What an exciting week with the SCOTUS decision regarding the personal mandate! To summarize for those not glued to the coverage of this event, the Supreme Court decided that the Affordable Care Act, including its individual mandate that virtually all Americans buy health insurance, is constitutional. The penalty that an individual who chooses to go uninsured must pay is considered to be a kind of tax that Congress can impose because of its taxing power. Because the mandate survived, the Court did not need to decide what other parts of the statute were constitutional, except a provision that required states to comply with new eligibility requirements for Medicaid (covering everyone that is below 133% of the poverty level) or risk losing their funding. On that question, the Court held that the provision was constitutional as long as states would only lose new funds if they didn’t comply with the new requirements, rather than all of their funding.
I personally believe that since all citizens will utilize healthcare at some point in their lives, all citizens should have to contribute to the healthcare spending pool. It’s no wonder our system can’t pay for services when so many healthy people are choosing to not buy insurance out of the misguided hope that they will not need to utilize healthcare at some point. The analogy I always make is how long would a home owner’s insurance company stay in business if only people planning on burning their homes down this year buy a policy?!? We need those NOT immediately cashing in on the system to be paying in so that there is money to pay for those who are using it. When these same “investors” ultimately need healthcare, those who are healthy will in turn fund their care. It is the ultimate “pay it forward” philosophy.
But obviously NOTHING is ever this simple. In addition to providing access to care, we need to make sure we are training an adequate number of qualified physicians to meet this need. We need to make sure these doctors are coming out trained to manage a complex healthcare delivery ecosystem where understanding the needs and expectations of the consumer (aka “patient”) is as important as knowing how to treat the disease process. As Atul Gawande says, physicians can no longer operate as cowboys, they need to function in the health care arena as an efficeint pit crew, which requires understanding their roles and responsibilities as part of a team, not as a savior. In the words of healthcare cousultant Paulo Machado (@pjmachado), doctors now need to function as health care sherpas – badass mountain climbers with backs like armadillos that can use their knowledge of the healthcare system to lug the patient and their family up the mountain towards maximal health and wellbeing. Like the sherpas in Nepal, this is not a glamorous job. Nepalese sherpas are rarely on the camera in National Geographic films and do not get to stay in comped hotel rooms like the researchers they are serving. But lugging all that gear is one of the most critical jobs!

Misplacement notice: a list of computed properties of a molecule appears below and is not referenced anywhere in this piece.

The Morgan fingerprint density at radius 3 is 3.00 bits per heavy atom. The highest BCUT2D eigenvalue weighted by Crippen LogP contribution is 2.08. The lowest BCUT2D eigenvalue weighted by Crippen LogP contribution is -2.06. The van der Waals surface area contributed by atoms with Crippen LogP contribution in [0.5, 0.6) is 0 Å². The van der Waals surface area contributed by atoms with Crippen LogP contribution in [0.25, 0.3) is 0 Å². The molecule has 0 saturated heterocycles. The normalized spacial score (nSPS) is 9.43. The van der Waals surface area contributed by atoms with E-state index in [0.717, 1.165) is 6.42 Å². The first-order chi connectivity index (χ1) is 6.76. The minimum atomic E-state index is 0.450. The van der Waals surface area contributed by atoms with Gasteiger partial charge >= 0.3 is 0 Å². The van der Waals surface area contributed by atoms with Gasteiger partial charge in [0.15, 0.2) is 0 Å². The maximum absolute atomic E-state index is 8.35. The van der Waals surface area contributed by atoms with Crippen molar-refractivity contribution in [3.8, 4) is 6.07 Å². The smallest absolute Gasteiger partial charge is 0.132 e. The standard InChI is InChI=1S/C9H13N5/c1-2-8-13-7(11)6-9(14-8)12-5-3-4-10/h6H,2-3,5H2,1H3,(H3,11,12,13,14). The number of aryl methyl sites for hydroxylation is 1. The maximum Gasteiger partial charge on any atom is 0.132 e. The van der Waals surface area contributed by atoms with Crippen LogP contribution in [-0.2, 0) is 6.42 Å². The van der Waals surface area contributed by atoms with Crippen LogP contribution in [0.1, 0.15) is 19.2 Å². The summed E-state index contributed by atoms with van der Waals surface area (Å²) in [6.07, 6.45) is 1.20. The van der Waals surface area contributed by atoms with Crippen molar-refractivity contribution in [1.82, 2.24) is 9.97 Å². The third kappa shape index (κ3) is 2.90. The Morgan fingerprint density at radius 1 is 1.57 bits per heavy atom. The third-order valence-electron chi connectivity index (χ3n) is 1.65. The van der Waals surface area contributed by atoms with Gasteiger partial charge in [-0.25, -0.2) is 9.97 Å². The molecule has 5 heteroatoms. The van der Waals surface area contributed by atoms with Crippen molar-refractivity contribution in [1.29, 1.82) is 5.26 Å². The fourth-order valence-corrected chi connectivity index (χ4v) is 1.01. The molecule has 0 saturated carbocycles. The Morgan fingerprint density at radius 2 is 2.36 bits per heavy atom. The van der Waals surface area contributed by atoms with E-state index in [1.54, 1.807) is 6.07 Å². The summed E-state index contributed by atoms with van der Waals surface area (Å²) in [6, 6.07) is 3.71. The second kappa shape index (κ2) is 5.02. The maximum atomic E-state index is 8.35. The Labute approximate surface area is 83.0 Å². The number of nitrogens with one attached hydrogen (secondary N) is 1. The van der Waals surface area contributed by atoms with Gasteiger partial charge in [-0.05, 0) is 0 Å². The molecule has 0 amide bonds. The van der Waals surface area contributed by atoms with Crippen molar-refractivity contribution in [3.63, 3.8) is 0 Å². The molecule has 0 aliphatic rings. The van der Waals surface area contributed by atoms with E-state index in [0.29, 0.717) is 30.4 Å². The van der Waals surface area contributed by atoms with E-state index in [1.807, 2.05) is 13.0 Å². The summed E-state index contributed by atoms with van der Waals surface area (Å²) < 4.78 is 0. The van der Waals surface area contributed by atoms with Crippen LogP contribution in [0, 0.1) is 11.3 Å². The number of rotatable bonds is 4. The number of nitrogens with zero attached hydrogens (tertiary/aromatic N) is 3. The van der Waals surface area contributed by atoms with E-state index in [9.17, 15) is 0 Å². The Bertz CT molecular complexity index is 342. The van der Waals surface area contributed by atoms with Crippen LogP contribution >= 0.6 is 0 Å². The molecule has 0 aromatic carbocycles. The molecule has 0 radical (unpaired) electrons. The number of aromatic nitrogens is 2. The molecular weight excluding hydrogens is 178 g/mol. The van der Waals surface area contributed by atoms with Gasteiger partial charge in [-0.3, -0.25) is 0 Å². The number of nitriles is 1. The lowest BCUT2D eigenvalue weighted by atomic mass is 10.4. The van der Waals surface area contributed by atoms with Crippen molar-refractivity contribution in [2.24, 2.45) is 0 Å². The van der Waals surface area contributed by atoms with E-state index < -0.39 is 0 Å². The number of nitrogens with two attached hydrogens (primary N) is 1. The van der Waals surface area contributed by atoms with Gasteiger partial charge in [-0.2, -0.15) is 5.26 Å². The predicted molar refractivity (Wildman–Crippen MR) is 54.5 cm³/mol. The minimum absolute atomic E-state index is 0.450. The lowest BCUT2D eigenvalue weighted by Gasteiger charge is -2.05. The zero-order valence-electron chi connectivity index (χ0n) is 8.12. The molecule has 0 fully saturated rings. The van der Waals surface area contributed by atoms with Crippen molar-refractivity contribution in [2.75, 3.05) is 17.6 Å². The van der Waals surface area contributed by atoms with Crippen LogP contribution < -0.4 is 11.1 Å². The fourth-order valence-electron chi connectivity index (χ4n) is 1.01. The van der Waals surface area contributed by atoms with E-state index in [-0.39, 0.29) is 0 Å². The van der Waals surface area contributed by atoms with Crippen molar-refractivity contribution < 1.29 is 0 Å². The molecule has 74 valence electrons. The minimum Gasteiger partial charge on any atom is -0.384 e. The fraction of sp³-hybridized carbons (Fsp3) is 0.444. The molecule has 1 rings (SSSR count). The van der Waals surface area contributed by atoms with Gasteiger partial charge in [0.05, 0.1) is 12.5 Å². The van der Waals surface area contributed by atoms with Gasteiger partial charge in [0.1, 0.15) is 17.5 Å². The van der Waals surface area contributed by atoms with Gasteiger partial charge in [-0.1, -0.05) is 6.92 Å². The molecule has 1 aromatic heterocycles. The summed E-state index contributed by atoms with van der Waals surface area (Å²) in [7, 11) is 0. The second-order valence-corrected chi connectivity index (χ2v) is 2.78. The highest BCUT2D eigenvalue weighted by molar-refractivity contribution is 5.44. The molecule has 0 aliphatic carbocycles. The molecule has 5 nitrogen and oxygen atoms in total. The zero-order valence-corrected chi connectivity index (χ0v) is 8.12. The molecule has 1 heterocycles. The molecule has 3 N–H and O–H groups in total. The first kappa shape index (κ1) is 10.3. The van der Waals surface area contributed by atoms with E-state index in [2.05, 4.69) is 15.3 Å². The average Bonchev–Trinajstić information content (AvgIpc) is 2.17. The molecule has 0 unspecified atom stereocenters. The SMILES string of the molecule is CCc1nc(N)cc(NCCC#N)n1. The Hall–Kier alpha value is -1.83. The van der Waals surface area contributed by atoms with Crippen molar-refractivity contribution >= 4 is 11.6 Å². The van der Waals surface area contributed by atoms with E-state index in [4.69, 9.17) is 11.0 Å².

Physicians are used to the limelight. Historically, we’ve made an excellent living and have enjoyed our position on the pedastal society has placed us on as the Kings and Queens of the healthcare world. So it’s no wonder that the shift to a team based mentality could be hard for those with particualarly big egos to swallow. It’s a paradigm shift to understand that we have to engage our patients to achieve the best outomes. It is the sum of these individual outcomes that leads to overall improved population health.
Of course, in addition to an insured population and well trained physicians we also need tort reform, system delivery reform, and outcomes research to ensure that our limited health care dollars are spent most effectively. Two weeks ago I was asked to summarize some of the problems the healthcare system is facing and how the ACA is starting to address these issues to a group at UIC. Below I have provided the slides from my talk. I hope this is helpful to those of you doing your best to understand the complicated health care landscape. After reviewing the slides, please post any additional questions you have below, and I will do my best to answer. My ultimate stance, which is also shared by the American College of Physicians, is that the ACA is NOT perfect and still needs to be improved, but repeal at this point would have devastating consequences that many citizens are not even aware of. I do not agree with every philosophy the democratic party espouses, but when it comes to healthcare, they’re miles ahead of the republican party when it comes to addressing pressing healthcare issues. If these important issues are not addressed, our country will surely go bankrupt as a result of runaway health care costs. When it comes to the ACA, we cannot afford to throw the baby out with the bathwater.